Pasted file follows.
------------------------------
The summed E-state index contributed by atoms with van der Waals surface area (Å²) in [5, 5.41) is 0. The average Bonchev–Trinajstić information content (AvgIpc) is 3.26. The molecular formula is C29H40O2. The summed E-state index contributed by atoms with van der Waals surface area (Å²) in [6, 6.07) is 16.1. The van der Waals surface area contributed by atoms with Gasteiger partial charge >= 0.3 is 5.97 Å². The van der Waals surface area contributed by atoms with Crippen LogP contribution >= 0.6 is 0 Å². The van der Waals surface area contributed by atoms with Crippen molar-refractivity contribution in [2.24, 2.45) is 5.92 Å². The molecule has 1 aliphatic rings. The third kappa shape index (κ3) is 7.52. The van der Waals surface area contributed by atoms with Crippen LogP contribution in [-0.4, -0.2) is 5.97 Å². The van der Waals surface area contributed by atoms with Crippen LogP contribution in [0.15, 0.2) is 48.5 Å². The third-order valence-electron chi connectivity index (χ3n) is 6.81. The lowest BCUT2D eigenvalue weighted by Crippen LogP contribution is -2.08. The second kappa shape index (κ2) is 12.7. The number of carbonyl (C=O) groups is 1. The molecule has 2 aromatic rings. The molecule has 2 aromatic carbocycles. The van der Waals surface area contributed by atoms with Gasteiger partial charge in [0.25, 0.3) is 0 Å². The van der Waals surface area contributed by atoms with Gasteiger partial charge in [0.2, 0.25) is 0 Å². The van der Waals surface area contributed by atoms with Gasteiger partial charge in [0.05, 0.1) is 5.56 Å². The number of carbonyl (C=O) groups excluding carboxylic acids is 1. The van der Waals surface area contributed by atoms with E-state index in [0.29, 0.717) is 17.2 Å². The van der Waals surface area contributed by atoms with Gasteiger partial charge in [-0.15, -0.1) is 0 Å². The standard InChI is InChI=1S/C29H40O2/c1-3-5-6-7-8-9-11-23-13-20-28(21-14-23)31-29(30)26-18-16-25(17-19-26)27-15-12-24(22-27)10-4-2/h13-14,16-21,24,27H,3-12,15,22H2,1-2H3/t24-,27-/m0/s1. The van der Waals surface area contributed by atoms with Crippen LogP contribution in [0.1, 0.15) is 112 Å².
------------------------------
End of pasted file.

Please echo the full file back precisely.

The summed E-state index contributed by atoms with van der Waals surface area (Å²) in [5, 5.41) is 0. The average Bonchev–Trinajstić information content (AvgIpc) is 3.26. The molecular formula is C29H40O2. The summed E-state index contributed by atoms with van der Waals surface area (Å²) in [6, 6.07) is 16.1. The van der Waals surface area contributed by atoms with Gasteiger partial charge >= 0.3 is 5.97 Å². The van der Waals surface area contributed by atoms with Crippen LogP contribution >= 0.6 is 0 Å². The van der Waals surface area contributed by atoms with Crippen molar-refractivity contribution in [2.24, 2.45) is 5.92 Å². The molecule has 1 aliphatic rings. The third kappa shape index (κ3) is 7.52. The van der Waals surface area contributed by atoms with Crippen LogP contribution in [-0.4, -0.2) is 5.97 Å². The van der Waals surface area contributed by atoms with Crippen LogP contribution in [0.15, 0.2) is 48.5 Å². The third-order valence-electron chi connectivity index (χ3n) is 6.81. The lowest BCUT2D eigenvalue weighted by Crippen LogP contribution is -2.08. The second kappa shape index (κ2) is 12.7. The number of carbonyl (C=O) groups is 1. The molecule has 2 aromatic rings. The molecule has 2 aromatic carbocycles. The van der Waals surface area contributed by atoms with Gasteiger partial charge in [0.25, 0.3) is 0 Å². The van der Waals surface area contributed by atoms with Gasteiger partial charge in [0.2, 0.25) is 0 Å². The van der Waals surface area contributed by atoms with Gasteiger partial charge in [0.05, 0.1) is 5.56 Å². The number of carbonyl (C=O) groups excluding carboxylic acids is 1. The van der Waals surface area contributed by atoms with E-state index in [0.29, 0.717) is 17.2 Å². The van der Waals surface area contributed by atoms with Gasteiger partial charge in [-0.15, -0.1) is 0 Å². The standard InChI is InChI=1S/C29H40O2/c1-3-5-6-7-8-9-11-23-13-20-28(21-14-23)31-29(30)26-18-16-25(17-19-26)27-15-12-24(22-27)10-4-2/h13-14,16-21,24,27H,3-12,15,22H2,1-2H3/t24-,27-/m0/s1. The van der Waals surface area contributed by atoms with Crippen LogP contribution in [0.1, 0.15) is 112 Å².